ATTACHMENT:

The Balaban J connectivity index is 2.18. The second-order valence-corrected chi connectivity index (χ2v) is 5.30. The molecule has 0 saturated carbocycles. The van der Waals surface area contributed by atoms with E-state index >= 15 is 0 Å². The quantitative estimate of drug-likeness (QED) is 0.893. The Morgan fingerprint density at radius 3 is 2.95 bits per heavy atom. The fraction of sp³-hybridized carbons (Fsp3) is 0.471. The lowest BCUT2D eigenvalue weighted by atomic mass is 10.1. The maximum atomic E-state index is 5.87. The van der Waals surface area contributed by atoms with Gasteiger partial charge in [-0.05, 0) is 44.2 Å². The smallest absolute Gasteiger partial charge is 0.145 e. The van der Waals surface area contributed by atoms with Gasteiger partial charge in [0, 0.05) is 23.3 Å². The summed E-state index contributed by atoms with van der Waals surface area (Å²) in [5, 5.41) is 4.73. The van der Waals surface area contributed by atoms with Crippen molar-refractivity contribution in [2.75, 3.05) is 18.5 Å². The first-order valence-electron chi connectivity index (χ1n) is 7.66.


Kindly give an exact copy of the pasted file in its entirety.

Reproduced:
The Balaban J connectivity index is 2.18. The second-order valence-corrected chi connectivity index (χ2v) is 5.30. The molecule has 0 saturated carbocycles. The van der Waals surface area contributed by atoms with E-state index >= 15 is 0 Å². The quantitative estimate of drug-likeness (QED) is 0.893. The Morgan fingerprint density at radius 3 is 2.95 bits per heavy atom. The fraction of sp³-hybridized carbons (Fsp3) is 0.471. The lowest BCUT2D eigenvalue weighted by atomic mass is 10.1. The maximum atomic E-state index is 5.87. The van der Waals surface area contributed by atoms with Gasteiger partial charge in [-0.05, 0) is 44.2 Å². The smallest absolute Gasteiger partial charge is 0.145 e. The van der Waals surface area contributed by atoms with Gasteiger partial charge in [0, 0.05) is 23.3 Å². The summed E-state index contributed by atoms with van der Waals surface area (Å²) in [5, 5.41) is 4.73. The van der Waals surface area contributed by atoms with Crippen molar-refractivity contribution in [2.75, 3.05) is 18.5 Å². The first-order valence-electron chi connectivity index (χ1n) is 7.66.